It's also a little arbitrary since in some cases the axioms have to be
defined just-so in order to pull off the stunt of creating models satisfying
the other n-1 axioms, whereas the set of axioms for a vector space are
really very "natural" in their usual form. But here goes my set of
non-vector-spaces. Nicer examples welcome.
no-1: Let V=R^2, "*" = ordinary scaling, but define u"+"v to be
|cos(theta)| (u+v), where theta is the angle between u and v;
if either of u or v is zero, take theta to be zero.
no-2: Let V=R, u "+" v = u for any two vectors u and v, and (likewise)
r*u = u for any vector u and real number r.
Note that this only succeeds because I have set cancellation (4a)
and the zero law (3) in the appropriate order; of course
_if_ commutativity (2) is assumed, the order becomes irrelevant!
no-3: Can't happen! For any v and w we have
0*w + (0*w + 0*v) = (0*w + 0*w) + 0*v = (0+0)*w + 0*v = 0*w + 0*v
which by symmetry (and commutativity) is then equal also to
0*v + (0*w + 0*v). By cancellation we conclude 0*w=0*v.
So if we pick any v and define z = 0*v, then for any other
w in V we get w + z = w + 0*v = 1*w + 0*w = (1+0)*w = w.
Thus this z is a zero vector.
no-4: As in previous post, this model satisfies 1,2,3,5-8 but not 4 or 4a:
Let V = R union {z}. Define "+" so that its restriction to
real numbers is ordinary addition, and then r+z=z+r = r for all real
numbers r; only z+z=z gives a sum not in R. Define "*" on R x R to be
ordinary multiplication, and define r*z = z for all reals r. Just for
clarity let me remark that 0*v is _never_ equal to z unless v=z, and
v+w is never equal to z unless v=w=z, so axiom 4 is rather
aggressively violated!
no-5: This one is a little tricky. It's easier to violate in the complex case:
Let V = C x C with usual vector addition but to define scalar
multiplication, let sigma be any nontrivial automorphism of the
complex field (e.g. complex conjugation) and then let r*(x,y) =
(r.x, r.y) if x <> 0
(0, sigma(r).y) if x = 0.
We can use the same trick over any other field, except that R has
NO nontrivial automorphisms! And if we just restrict the previous
example to the reals inside C if sigma is complex conjugation,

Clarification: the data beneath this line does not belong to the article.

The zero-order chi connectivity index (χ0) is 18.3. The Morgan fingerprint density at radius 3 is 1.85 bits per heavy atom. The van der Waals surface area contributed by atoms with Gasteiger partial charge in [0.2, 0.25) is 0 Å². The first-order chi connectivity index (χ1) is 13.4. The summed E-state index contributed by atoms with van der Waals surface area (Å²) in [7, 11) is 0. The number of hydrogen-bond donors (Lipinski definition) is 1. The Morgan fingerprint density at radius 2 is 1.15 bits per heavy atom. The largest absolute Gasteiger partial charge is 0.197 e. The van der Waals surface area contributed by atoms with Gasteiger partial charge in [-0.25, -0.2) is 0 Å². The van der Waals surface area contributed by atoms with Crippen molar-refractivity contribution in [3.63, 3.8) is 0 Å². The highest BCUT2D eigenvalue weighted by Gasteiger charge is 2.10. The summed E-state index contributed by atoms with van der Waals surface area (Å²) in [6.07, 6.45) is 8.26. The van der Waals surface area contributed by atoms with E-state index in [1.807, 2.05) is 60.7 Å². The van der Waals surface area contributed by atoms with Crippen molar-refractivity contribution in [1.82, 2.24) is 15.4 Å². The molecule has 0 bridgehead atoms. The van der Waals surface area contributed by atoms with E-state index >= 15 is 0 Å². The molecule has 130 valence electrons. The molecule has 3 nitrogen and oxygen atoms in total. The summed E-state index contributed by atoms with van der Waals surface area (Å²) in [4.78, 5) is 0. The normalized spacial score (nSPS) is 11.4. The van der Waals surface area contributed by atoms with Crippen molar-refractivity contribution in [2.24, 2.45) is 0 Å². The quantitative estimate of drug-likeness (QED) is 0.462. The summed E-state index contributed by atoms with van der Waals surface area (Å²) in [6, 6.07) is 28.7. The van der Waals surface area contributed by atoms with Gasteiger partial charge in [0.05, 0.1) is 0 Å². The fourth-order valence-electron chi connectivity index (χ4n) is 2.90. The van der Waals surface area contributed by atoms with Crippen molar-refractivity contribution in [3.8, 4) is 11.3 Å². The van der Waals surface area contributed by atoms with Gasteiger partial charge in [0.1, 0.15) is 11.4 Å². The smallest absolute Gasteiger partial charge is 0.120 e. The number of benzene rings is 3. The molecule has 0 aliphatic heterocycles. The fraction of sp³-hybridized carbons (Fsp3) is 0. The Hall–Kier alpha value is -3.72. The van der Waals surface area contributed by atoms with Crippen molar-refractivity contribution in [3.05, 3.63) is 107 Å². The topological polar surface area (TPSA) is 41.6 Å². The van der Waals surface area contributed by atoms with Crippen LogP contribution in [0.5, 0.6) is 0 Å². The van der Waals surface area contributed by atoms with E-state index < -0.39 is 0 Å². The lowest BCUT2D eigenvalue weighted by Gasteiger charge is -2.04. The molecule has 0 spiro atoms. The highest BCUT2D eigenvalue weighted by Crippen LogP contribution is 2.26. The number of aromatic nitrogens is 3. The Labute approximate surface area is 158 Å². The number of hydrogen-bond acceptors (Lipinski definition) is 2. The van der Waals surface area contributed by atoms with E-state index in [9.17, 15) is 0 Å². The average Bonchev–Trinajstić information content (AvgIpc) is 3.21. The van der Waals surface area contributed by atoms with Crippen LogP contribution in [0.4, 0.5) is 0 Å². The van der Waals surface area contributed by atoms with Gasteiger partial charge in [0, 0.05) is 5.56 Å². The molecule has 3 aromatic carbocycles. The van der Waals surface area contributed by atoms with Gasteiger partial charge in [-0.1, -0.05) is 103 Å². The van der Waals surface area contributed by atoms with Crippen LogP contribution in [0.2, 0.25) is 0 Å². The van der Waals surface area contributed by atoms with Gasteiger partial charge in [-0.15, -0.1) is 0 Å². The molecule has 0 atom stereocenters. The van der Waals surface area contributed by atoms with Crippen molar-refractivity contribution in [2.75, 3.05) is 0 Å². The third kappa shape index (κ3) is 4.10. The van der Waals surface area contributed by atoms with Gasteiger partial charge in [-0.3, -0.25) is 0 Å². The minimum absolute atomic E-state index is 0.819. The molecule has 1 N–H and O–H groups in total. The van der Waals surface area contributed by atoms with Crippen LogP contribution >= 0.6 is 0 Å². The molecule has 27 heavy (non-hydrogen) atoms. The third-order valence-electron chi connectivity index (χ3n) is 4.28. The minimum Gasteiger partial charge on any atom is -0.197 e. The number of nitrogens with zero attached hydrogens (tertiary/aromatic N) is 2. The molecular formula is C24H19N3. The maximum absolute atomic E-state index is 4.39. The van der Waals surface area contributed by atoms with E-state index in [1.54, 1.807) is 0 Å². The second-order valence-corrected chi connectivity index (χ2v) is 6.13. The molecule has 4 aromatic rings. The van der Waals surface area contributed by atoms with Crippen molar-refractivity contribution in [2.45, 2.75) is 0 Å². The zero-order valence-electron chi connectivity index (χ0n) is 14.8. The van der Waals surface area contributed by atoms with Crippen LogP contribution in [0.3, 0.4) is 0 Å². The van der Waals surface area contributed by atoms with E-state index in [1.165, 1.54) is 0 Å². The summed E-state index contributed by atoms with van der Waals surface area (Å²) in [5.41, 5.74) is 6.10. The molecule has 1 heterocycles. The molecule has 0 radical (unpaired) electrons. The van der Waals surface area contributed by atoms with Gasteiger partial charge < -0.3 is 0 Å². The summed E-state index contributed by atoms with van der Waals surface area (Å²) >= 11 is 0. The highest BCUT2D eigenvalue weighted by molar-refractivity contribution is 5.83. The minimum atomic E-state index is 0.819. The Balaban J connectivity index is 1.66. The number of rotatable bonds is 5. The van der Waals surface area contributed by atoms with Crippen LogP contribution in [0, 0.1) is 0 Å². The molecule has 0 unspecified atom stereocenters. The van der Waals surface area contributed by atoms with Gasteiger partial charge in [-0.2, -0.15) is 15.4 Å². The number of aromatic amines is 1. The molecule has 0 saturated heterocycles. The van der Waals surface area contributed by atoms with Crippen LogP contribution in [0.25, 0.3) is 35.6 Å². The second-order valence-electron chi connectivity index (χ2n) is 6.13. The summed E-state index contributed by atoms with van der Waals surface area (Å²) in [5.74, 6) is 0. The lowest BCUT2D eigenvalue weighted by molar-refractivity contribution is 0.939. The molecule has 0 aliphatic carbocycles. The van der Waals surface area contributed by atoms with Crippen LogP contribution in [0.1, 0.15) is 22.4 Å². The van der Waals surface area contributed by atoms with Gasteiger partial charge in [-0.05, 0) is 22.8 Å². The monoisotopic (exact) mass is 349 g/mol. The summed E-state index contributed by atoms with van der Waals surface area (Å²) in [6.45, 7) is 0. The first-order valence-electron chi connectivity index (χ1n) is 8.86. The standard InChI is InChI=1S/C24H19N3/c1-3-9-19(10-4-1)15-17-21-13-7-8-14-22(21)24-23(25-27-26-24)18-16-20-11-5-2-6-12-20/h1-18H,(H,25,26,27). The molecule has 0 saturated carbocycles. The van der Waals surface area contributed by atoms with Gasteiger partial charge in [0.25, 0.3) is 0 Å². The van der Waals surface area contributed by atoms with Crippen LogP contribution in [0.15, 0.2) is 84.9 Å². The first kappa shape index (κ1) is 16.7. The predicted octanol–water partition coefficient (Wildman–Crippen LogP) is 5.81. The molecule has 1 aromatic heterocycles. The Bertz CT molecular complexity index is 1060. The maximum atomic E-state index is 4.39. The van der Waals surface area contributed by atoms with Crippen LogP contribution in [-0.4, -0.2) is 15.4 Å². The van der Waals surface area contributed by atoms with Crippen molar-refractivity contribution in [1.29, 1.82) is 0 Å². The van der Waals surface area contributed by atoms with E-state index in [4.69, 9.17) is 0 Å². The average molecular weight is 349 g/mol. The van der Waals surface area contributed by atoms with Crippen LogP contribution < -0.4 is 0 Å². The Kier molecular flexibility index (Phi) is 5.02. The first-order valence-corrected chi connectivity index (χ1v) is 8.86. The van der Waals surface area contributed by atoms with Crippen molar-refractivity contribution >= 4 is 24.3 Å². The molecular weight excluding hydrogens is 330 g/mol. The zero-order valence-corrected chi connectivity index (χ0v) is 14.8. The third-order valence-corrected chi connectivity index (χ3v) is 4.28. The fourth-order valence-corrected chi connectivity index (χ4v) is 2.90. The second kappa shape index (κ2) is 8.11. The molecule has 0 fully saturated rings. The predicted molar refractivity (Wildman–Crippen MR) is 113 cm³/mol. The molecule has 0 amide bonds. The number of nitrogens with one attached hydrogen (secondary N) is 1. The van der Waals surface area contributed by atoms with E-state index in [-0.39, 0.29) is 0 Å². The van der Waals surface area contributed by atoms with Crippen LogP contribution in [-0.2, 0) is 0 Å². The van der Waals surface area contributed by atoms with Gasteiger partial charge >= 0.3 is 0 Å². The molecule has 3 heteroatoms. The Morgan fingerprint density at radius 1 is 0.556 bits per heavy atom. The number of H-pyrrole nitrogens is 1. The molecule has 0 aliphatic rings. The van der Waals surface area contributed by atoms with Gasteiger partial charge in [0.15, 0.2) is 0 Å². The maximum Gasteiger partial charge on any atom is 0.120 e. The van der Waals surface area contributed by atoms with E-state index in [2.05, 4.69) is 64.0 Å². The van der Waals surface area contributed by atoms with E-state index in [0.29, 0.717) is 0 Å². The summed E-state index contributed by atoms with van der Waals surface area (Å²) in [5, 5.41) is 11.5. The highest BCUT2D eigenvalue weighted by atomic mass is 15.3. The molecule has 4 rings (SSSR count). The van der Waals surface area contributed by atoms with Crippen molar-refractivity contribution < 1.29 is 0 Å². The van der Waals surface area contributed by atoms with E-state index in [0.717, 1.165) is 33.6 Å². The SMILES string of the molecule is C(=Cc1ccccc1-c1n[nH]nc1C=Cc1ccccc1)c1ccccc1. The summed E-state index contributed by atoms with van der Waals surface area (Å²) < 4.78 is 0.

then axiom #5 _will_ hold. But we can use the fact that C has
automorphisms which do not preserve R (not even setwise), and
use the above formulas to define a scalar multiplication on C x C
(or if you prefer, on R x C = R^3.)
Remark: r*(u+v) = r*u+r*v automatically holds (given the other
axioms) for all _rational_ r. So e.g. continuity would force #5, too.
no-6: Let V=R, "+" = usual addition, r*v = r^2 . v
no-7: Let V=R, "+" = usual addition, r*v = phi(r).v where phi : R -> Q
is any homomorphism of (additive) groups
no-8: Let V=R, "+" = usual addition, r*v = 0 for all r
dave
==============================================================================
From: Pertti Lounesto
Subject: Re: Q: regarding space
Date: Thu, 15 Jul 1999 18:01:24 +0200
Newsgroups: sci.math
Dave Rusin wrote:
> A recent post prompted me to look up a family of examples I have used
> to annoy my linear algebra students: examples showing the necessity of
> each of the axioms for Vector Spaces. I summarized those axioms and asked
> for examples which showed that each was independent of the others.
> In detail, I first gave the list of axioms:
>
> >Recall that a (real) Vector Space is defined to be a set V on which two
> >binary operations "+" : V x V -> V and "*" : R x V -> V are defined,
> >meeting these axioms:
> >1. forall u,v,w in V: (u+v)+w = u+(v+w)
> >2. forall u,v in V: u+v = v+u
> >3. exists z in V forall v in V: v+z = v
> >4. forall v in V exists w in V: v+w = z
> >5. forall u,v in V forall r in R: r*(u+v) = r*u+r*v
> >6. forall r,s in R forall v in V: (r+s)*v = r*v+s*v
> >7. forall r,s in R forall v in V: (rs)*v = r*(s*v)
> >8. forall v in V: 1*v = v
>
> I then issued this challenge: for each of the eight axioms, find a model
> satisfying all axioms except that one. In order to make sense of axiom 4 when
> axiom 3 is removed, I replaced 4 with the cancellation law:
> >4a. forall u,v,w in V : ( u+v = w+v ) => ( u=w ).
Your 4a resembles 3 and should replace 3 rather than 4.
Rename your 4a as 3a and replace your 4 by a new 4a:
4a. for all u in V exists v in V: (u+v)+u = u.